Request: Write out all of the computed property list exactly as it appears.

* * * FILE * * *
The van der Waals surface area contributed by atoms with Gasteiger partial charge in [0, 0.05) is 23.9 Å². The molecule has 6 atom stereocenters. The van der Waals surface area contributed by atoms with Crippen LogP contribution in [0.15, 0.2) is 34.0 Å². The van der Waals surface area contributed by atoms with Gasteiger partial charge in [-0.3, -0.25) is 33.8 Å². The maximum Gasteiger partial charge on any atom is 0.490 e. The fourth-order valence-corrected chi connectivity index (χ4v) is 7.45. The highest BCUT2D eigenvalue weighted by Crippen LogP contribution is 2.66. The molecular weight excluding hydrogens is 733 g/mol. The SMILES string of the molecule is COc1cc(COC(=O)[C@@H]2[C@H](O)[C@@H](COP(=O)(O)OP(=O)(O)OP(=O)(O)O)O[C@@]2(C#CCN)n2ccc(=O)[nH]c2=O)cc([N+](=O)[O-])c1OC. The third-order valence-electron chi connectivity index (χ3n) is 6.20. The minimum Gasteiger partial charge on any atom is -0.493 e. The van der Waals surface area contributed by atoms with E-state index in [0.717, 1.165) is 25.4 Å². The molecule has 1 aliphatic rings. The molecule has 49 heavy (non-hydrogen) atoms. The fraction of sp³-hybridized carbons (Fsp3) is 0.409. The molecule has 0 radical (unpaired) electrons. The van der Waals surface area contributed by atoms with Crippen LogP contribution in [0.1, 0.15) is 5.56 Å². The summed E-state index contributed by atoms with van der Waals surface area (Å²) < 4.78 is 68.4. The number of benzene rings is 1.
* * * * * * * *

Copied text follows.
The van der Waals surface area contributed by atoms with Gasteiger partial charge in [0, 0.05) is 23.9 Å². The molecule has 6 atom stereocenters. The van der Waals surface area contributed by atoms with Crippen LogP contribution in [0.15, 0.2) is 34.0 Å². The van der Waals surface area contributed by atoms with Gasteiger partial charge in [-0.3, -0.25) is 33.8 Å². The maximum Gasteiger partial charge on any atom is 0.490 e. The fourth-order valence-corrected chi connectivity index (χ4v) is 7.45. The highest BCUT2D eigenvalue weighted by Crippen LogP contribution is 2.66. The molecular weight excluding hydrogens is 733 g/mol. The SMILES string of the molecule is COc1cc(COC(=O)[C@@H]2[C@H](O)[C@@H](COP(=O)(O)OP(=O)(O)OP(=O)(O)O)O[C@@]2(C#CCN)n2ccc(=O)[nH]c2=O)cc([N+](=O)[O-])c1OC. The third-order valence-electron chi connectivity index (χ3n) is 6.20. The minimum Gasteiger partial charge on any atom is -0.493 e. The van der Waals surface area contributed by atoms with E-state index in [0.717, 1.165) is 25.4 Å². The molecule has 1 aliphatic rings. The molecule has 49 heavy (non-hydrogen) atoms. The fraction of sp³-hybridized carbons (Fsp3) is 0.409. The molecule has 0 radical (unpaired) electrons. The van der Waals surface area contributed by atoms with Crippen LogP contribution in [0.1, 0.15) is 5.56 Å². The summed E-state index contributed by atoms with van der Waals surface area (Å²) < 4.78 is 68.4. The number of benzene rings is 1.